Family Kept Grandparents' Deaths Secret from Chinese Diver Until She Won Gold

Gabe Zaldivar@gabezalPop Culture Lead WriterAugust 1, 2012

Photo Credit: Yahoo Sports (Pictured Wu Minxia and Zi He)
Photo Credit: Yahoo Sports (Pictured Wu Minxia and Zi He)

As you sit back and watch Olympics coverage of athletes who sacrificed a great deal of their childhood to compete in these games, consider there are some athletes who have sacrificed far too much. 

Martin Rogers of Yahoo Sports reports Chinese diver Wu Minxia only learned of her grandparents' death and her mother's cancer diagnosis, things that had taken place years prior, only after she solidified her third gold medal of the London Games. 

Both facts were considered dispensable information and kept secret from the 26-year old diver, lending more criticism to a system of athletics that puts far too much emphasis on winning.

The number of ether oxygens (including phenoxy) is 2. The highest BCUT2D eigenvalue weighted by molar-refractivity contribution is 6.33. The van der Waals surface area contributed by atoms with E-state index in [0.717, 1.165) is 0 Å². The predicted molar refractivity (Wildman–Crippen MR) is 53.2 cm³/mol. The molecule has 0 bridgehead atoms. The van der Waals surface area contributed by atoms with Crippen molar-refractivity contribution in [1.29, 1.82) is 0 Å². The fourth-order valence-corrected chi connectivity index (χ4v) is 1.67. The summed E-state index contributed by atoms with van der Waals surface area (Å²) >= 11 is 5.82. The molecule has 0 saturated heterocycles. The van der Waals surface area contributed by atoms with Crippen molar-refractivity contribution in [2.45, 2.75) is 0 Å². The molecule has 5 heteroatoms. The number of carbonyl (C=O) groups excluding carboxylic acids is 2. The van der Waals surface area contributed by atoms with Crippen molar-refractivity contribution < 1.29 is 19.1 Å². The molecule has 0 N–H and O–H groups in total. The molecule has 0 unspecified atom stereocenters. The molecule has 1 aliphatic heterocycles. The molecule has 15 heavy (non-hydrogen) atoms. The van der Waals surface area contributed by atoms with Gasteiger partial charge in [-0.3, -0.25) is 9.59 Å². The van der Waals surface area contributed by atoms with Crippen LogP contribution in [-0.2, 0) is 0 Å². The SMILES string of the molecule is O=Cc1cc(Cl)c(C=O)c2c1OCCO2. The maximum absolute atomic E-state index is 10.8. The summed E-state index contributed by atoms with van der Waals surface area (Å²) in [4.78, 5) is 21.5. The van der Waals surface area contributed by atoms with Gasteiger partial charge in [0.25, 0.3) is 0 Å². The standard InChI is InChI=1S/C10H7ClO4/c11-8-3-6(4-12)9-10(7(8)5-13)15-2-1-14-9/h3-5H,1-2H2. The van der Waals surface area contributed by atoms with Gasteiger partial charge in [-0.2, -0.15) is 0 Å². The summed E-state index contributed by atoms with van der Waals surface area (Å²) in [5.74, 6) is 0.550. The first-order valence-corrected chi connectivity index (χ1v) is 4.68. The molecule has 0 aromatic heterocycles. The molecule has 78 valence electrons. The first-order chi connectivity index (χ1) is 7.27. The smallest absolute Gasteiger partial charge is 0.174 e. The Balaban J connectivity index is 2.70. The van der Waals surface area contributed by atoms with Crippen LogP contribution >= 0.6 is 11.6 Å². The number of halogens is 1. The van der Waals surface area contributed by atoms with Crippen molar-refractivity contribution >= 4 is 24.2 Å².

Rogers furthers what is expected from Chinese athletes at Olympic Games and how they are groomed. 

In China, athletes are often taken away from their families at a young age and placed in specialist training schools where they practice for hours every day. Wu began training daily at a diving camp at the age of 6. By the time she was 16, she had left home to be installed in a government aquatic sports institute.

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Wu's father, Wu Yuming, is on board with the secret, and thought it a necessary evil to maintain her mental edge headed into the games, Yahoo Sports

It was essential to tell this white lie. We accepted a long time ago that she doesn't belong entirely to us. I don't even dare to think about things like enjoying family happiness.

This is merely one chapter in a giant tome that tells tales of Chinese domination that comes at a price. That price is paid by the athletes themselves who give more than merely sweat. 

They sacrifice a great deal of their lives, plucked without say and forced into competition at a young age. 

Simple things we take for granted, like being able to say goodbye to loved ones, is stripped from them for the sake of Olympic glory. 

It's just not worth it. 

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